Now in 2012, the Nationals received an amount between $7 and $7.3 million in equity stakes profits. In 2013, the Nationals received between $8 and $8.3 million in equity stakes profits. And in 2016, the Nationals are projected to receive between $11.5 and $12 million in equity stakes profits. We don’t know what they are projected to receive in either 2014 or 2015 but we can presume that the amounts are between $8.5 and $11 million. Otherwise, this would indicate that the Nationals received more money in either 2014/2015 than they did in 2016 or less than they did in 2013. It also seems reasonable to surmise that the number in 2014 is smaller than the number in 2015.

If this is all correct then the Nationals will receive an amount between $45.5 million and $48.5 million in equity stakes profits between 2012 and 2016. Suppose that amount is actually $47 million. 

Now suppose the Nationals will receive $47 million in the first five year span and an equal amount in equity stakes profits from 2017-2031. If so, the Nationals should be projected to receive 24.2% of all equity stakes profits. Now suppose that the Nationals will receive 47 million in the first five year span, a similar amount the next fifteen years with a 2% bump for inflation and all the rest of the money in the last five years. In that case, the Nationals will receive 26.3% of all equity stakes profits. I don’t believe that either of these cases are what will happen or what is projected to happen. 

What they tell me though is that the Nationals will receive an amount between 24 and 26.5% from this deal or that the Nationals will receive roughly one out of every four dollars in equity stakes profits from 2012-2031. If so then if as the Washington Post reported that the Nationals are projected to receive $600 million from equity stake payments than the Orioles should be projected to make roughly $1.8 billion from equity stake payments give or take $50 million over the twenty year period.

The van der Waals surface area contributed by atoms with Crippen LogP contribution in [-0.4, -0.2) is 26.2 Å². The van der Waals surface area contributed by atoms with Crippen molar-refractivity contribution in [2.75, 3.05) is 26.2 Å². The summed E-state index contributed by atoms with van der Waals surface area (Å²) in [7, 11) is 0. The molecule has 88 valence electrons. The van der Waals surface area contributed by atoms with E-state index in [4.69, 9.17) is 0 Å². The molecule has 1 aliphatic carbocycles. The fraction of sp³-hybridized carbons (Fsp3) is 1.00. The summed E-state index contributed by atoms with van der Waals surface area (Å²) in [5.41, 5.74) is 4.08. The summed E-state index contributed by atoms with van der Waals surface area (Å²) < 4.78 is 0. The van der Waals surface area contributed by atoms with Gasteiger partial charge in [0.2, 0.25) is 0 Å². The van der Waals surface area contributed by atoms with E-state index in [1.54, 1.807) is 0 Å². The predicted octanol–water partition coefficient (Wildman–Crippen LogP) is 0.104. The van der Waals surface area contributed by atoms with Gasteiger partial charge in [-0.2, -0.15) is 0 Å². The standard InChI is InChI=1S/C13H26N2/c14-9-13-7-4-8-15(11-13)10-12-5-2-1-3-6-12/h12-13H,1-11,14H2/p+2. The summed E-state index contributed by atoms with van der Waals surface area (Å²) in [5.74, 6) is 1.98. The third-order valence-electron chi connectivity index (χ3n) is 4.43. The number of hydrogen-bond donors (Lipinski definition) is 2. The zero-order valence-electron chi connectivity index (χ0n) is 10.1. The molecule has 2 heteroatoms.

Using what we know from the previous post, I attempted to build a model that would project what MASNs revenue, media rights payments, equity stake payments and operating expenses look like. I was able to come up with one model based on the revenue numbers that Keri stated in his article and another model based on the revenue numbers that I’ve heard. Both models presume that operating expenses go up by a fixed amount per year while revenue goes up by a fixed amount per year plus an extra increase for each incremental year. This is because the revenue numbers that are known increase by a larger percentage each year.  

The financials using my revenue numbers may look similar to this. All numbers are in millions.